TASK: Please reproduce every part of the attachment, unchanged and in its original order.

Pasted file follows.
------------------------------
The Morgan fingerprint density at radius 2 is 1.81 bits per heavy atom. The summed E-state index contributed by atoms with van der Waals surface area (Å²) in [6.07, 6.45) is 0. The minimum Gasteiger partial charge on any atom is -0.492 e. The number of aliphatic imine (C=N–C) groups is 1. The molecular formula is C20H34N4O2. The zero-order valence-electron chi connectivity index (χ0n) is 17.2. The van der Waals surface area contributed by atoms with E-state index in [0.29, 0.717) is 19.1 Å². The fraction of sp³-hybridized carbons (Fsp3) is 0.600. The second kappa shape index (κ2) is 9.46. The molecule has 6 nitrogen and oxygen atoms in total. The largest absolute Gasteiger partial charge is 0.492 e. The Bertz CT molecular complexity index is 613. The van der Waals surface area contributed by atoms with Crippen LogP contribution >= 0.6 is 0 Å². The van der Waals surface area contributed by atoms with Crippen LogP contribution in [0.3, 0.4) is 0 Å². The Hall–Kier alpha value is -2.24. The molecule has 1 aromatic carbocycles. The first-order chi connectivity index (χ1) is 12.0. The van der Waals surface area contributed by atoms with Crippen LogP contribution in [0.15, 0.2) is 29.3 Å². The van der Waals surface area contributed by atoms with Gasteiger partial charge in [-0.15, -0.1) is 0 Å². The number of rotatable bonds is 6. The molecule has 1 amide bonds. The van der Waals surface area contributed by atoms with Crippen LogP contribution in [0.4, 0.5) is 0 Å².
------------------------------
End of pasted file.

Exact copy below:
The Morgan fingerprint density at radius 2 is 1.81 bits per heavy atom. The summed E-state index contributed by atoms with van der Waals surface area (Å²) in [6.07, 6.45) is 0. The minimum Gasteiger partial charge on any atom is -0.492 e. The number of aliphatic imine (C=N–C) groups is 1. The molecular formula is C20H34N4O2. The zero-order valence-electron chi connectivity index (χ0n) is 17.2. The van der Waals surface area contributed by atoms with E-state index in [0.29, 0.717) is 19.1 Å². The fraction of sp³-hybridized carbons (Fsp3) is 0.600. The second kappa shape index (κ2) is 9.46. The molecule has 6 nitrogen and oxygen atoms in total. The largest absolute Gasteiger partial charge is 0.492 e. The Bertz CT molecular complexity index is 613. The van der Waals surface area contributed by atoms with Crippen LogP contribution >= 0.6 is 0 Å². The van der Waals surface area contributed by atoms with Crippen LogP contribution in [0.3, 0.4) is 0 Å². The Hall–Kier alpha value is -2.24. The molecule has 1 aromatic carbocycles. The first-order chi connectivity index (χ1) is 12.0. The van der Waals surface area contributed by atoms with Crippen LogP contribution in [0.15, 0.2) is 29.3 Å². The van der Waals surface area contributed by atoms with Gasteiger partial charge in [-0.15, -0.1) is 0 Å². The number of rotatable bonds is 6. The molecule has 1 amide bonds. The van der Waals surface area contributed by atoms with Crippen LogP contribution in [0.4, 0.5) is 0 Å².